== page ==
WeWork is more interested in sales than building a community. It’s increasingly for big corporates. And it shouldn’t be described as providing “coworking” spaces.
These are the words of Tobias Kremkau, the manager of St. Oberholz in Berlin, one of the oldest coworking spaces which is now expanding all over Germany.
They come as WeWork’s parent company this week filed paperwork to go public in the US, just months after raising money from Japan’s Softbank at a $47bn post-money valuation.
WeWork describes itself as providing more than “beautiful, shared office spaces” but a “community” and “a place you join as an individual, ‘me’, but where you become part of a greater ‘we’.”
Kremkau knows more about coworking spaces than pretty much anybody else in Europe. Travelling from Barcelona to Stockholm over two months with his wife in 2015, they worked from a different coworking space every day.
Loving all things coworking he also cofounded the German Coworking Federation which helps people to set up new spaces and hosts the “COWORK” conference every year.
Sifted met up with Tobias in Berlin over an iced coffee at St. Oberholz to talk about what makes a good coworking space, why startups should start out as co-workers and why WeWork is not a threat.
Coworking is a buzzword these days. How do you define it?
There is no single definition for coworking, but the early coworking scene established five coworking values: collaboration, openness, sustainability, accessibility and community. Not everyone adheres to them and everyone interprets them differently but most people think of coworking as a culture of togetherness.
In 2015, you and your wife travelled through Europe from Barcelona to Stockholm for two months, working in a different coworking space every day. What did you learn?
A coworking space is a reflection of the neighbourhood it is located in. For instance, in Berlin, all the coworking spaces with childcare are in Prenzlauer Berg, the area with the highest childbirth rate in Germany. When touring coworking spaces in Europe, I found that, as different as they all were, they had at some point all pursued an idea of openness. Open access, open knowledge, open wifi… I would say that all coworking spaces are the same in their commitment to openness as the most important value.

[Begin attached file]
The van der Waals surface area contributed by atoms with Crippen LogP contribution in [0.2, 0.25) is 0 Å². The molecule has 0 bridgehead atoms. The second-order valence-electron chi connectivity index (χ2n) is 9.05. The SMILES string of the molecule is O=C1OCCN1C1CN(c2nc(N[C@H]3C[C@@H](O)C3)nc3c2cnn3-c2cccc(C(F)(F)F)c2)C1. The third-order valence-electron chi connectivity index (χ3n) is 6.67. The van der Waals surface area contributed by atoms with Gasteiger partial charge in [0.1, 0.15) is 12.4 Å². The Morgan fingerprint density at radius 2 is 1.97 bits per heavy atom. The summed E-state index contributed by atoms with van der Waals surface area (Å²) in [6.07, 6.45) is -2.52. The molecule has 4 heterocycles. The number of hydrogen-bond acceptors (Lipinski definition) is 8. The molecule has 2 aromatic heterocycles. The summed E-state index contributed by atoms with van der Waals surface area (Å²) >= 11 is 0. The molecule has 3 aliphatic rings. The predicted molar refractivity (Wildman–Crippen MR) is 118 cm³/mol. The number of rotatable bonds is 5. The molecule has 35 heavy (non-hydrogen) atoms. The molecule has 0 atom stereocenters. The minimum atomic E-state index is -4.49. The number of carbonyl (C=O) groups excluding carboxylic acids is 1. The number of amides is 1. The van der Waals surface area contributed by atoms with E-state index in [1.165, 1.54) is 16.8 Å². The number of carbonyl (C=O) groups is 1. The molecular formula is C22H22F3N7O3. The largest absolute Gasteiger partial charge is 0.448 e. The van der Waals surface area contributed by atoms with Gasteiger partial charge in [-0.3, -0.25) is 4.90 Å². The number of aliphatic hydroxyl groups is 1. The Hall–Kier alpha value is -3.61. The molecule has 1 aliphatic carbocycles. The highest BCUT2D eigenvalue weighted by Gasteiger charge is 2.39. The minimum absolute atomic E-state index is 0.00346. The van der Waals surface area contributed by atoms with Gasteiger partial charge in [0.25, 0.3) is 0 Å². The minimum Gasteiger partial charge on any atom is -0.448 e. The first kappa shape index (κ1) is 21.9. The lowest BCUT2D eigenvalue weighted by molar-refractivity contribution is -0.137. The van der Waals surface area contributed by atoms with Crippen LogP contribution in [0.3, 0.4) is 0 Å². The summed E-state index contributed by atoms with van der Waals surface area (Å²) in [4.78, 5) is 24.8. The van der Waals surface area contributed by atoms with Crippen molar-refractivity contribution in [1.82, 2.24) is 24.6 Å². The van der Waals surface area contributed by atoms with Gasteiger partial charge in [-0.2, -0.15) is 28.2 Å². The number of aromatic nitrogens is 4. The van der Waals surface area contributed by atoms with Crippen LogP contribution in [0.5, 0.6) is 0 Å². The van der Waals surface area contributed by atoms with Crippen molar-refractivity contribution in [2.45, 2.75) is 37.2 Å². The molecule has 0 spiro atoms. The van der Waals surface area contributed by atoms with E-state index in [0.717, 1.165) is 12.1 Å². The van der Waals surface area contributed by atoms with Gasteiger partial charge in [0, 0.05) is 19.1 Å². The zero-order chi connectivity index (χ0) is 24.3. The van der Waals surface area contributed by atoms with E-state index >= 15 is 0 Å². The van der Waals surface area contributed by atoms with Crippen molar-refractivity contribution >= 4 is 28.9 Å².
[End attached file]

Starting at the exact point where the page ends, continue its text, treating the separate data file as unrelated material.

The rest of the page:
St. Oberholz is one of the oldest coworking spaces in the world. How has it evolved over time?
St. Oberholz started out as a café with free wifi one month before the term “coworking” was coined by Brad Neuberg in San Francisco in August 2005. Back then we did not know that the people working in our café were “coworking”, today we live and breathe all five coworking values and have established a distinct coworking culture which members can feel in everything we do. For instance, accessibility at St. Oberholz means that members can come and work here 24/7 for an affordable price. The tables in our space are big and long instead of separated, encouraging collaboration. Openness does not only express itself in our airy architecture but also in an open mind as to how the community shapes the space. We have a wall at St. Oberholz which members have scribbled on over the years and instead of telling them to stop, we now protect it as a piece of our history.
Today, corporate coworking providers such as WeWork, Mindspace and Rent24 have opened up all over Berlin (and Europe). Do you fear their competition?
We do not see them as competition because what they do is very different from what we do. When they arrived in Berlin we did not lose any of our members to them. That is because these corporate providers define coworking as a service office product and not as a culture. Many of these real estate solutions look like traditional offices and they also service traditional companies which are interested in a change of scenery or are experimenting with growth. Calling these business solutions “coworking” is a marketing stunt and has nothing to do with the collaborative freelancer culture coworking originated from.
What does WeWork have that you do not and vice versa?